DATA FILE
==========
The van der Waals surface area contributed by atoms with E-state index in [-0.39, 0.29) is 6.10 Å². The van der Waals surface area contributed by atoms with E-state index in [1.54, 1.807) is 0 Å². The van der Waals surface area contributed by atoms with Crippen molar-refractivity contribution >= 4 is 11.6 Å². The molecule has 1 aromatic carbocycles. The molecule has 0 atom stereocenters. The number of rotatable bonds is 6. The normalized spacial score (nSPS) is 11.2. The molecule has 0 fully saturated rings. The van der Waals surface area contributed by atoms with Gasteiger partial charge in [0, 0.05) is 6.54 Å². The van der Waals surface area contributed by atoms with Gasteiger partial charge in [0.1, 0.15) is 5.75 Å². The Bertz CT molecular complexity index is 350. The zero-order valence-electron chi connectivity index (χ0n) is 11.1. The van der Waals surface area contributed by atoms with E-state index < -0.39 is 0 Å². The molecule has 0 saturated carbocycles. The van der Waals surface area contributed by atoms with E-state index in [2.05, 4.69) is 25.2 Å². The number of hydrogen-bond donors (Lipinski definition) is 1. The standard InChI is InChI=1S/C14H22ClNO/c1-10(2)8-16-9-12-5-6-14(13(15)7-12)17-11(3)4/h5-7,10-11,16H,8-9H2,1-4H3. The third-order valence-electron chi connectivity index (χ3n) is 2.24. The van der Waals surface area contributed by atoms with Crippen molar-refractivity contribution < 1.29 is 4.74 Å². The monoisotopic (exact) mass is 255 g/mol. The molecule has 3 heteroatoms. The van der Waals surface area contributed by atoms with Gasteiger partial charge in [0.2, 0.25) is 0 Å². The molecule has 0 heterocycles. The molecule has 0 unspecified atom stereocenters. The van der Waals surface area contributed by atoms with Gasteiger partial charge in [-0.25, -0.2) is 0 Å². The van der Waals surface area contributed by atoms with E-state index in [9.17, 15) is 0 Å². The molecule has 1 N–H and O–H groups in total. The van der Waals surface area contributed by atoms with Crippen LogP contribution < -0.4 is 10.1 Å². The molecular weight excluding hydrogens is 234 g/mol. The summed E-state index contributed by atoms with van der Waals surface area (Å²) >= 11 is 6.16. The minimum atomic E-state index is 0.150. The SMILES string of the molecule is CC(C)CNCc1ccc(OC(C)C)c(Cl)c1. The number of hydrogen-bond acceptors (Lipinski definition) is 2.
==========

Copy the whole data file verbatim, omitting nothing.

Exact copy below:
The van der Waals surface area contributed by atoms with E-state index in [-0.39, 0.29) is 6.10 Å². The van der Waals surface area contributed by atoms with E-state index in [1.54, 1.807) is 0 Å². The van der Waals surface area contributed by atoms with Crippen molar-refractivity contribution >= 4 is 11.6 Å². The molecule has 1 aromatic carbocycles. The molecule has 0 atom stereocenters. The number of rotatable bonds is 6. The normalized spacial score (nSPS) is 11.2. The molecule has 0 fully saturated rings. The van der Waals surface area contributed by atoms with Gasteiger partial charge in [0, 0.05) is 6.54 Å². The van der Waals surface area contributed by atoms with Gasteiger partial charge in [0.1, 0.15) is 5.75 Å². The Bertz CT molecular complexity index is 350. The zero-order valence-electron chi connectivity index (χ0n) is 11.1. The van der Waals surface area contributed by atoms with E-state index < -0.39 is 0 Å². The molecule has 0 saturated carbocycles. The van der Waals surface area contributed by atoms with E-state index in [2.05, 4.69) is 25.2 Å². The number of hydrogen-bond donors (Lipinski definition) is 1. The standard InChI is InChI=1S/C14H22ClNO/c1-10(2)8-16-9-12-5-6-14(13(15)7-12)17-11(3)4/h5-7,10-11,16H,8-9H2,1-4H3. The third-order valence-electron chi connectivity index (χ3n) is 2.24. The van der Waals surface area contributed by atoms with Crippen molar-refractivity contribution < 1.29 is 4.74 Å². The monoisotopic (exact) mass is 255 g/mol. The molecule has 3 heteroatoms. The van der Waals surface area contributed by atoms with Gasteiger partial charge in [0.2, 0.25) is 0 Å². The molecule has 0 heterocycles. The molecule has 0 unspecified atom stereocenters. The van der Waals surface area contributed by atoms with Gasteiger partial charge in [-0.25, -0.2) is 0 Å². The van der Waals surface area contributed by atoms with E-state index in [9.17, 15) is 0 Å². The molecule has 1 N–H and O–H groups in total. The van der Waals surface area contributed by atoms with Crippen LogP contribution < -0.4 is 10.1 Å². The molecular weight excluding hydrogens is 234 g/mol. The summed E-state index contributed by atoms with van der Waals surface area (Å²) >= 11 is 6.16. The minimum atomic E-state index is 0.150. The SMILES string of the molecule is CC(C)CNCc1ccc(OC(C)C)c(Cl)c1. The number of hydrogen-bond acceptors (Lipinski definition) is 2.